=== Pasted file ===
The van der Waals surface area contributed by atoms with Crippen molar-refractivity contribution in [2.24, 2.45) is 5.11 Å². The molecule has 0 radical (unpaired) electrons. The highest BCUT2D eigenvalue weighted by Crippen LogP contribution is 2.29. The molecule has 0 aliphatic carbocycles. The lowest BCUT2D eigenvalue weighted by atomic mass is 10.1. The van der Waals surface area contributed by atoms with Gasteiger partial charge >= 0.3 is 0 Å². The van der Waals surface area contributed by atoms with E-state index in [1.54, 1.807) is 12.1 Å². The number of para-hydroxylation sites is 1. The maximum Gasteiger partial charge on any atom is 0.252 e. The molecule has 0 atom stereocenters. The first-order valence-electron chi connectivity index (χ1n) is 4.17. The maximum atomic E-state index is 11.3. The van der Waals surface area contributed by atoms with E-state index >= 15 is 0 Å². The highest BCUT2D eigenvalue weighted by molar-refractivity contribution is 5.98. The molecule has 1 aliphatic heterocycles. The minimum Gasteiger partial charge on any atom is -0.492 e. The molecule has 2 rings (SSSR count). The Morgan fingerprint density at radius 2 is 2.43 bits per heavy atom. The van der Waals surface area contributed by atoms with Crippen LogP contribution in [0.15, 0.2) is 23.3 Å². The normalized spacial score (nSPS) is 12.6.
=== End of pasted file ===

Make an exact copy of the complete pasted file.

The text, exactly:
The van der Waals surface area contributed by atoms with Crippen molar-refractivity contribution in [2.24, 2.45) is 5.11 Å². The molecule has 0 radical (unpaired) electrons. The highest BCUT2D eigenvalue weighted by Crippen LogP contribution is 2.29. The molecule has 0 aliphatic carbocycles. The lowest BCUT2D eigenvalue weighted by atomic mass is 10.1. The van der Waals surface area contributed by atoms with Gasteiger partial charge >= 0.3 is 0 Å². The van der Waals surface area contributed by atoms with E-state index in [1.54, 1.807) is 12.1 Å². The number of para-hydroxylation sites is 1. The maximum Gasteiger partial charge on any atom is 0.252 e. The molecule has 0 atom stereocenters. The first-order valence-electron chi connectivity index (χ1n) is 4.17. The maximum atomic E-state index is 11.3. The van der Waals surface area contributed by atoms with E-state index >= 15 is 0 Å². The highest BCUT2D eigenvalue weighted by molar-refractivity contribution is 5.98. The molecule has 1 aliphatic heterocycles. The minimum Gasteiger partial charge on any atom is -0.492 e. The molecule has 2 rings (SSSR count). The Morgan fingerprint density at radius 2 is 2.43 bits per heavy atom. The van der Waals surface area contributed by atoms with Crippen LogP contribution in [0.15, 0.2) is 23.3 Å². The normalized spacial score (nSPS) is 12.6.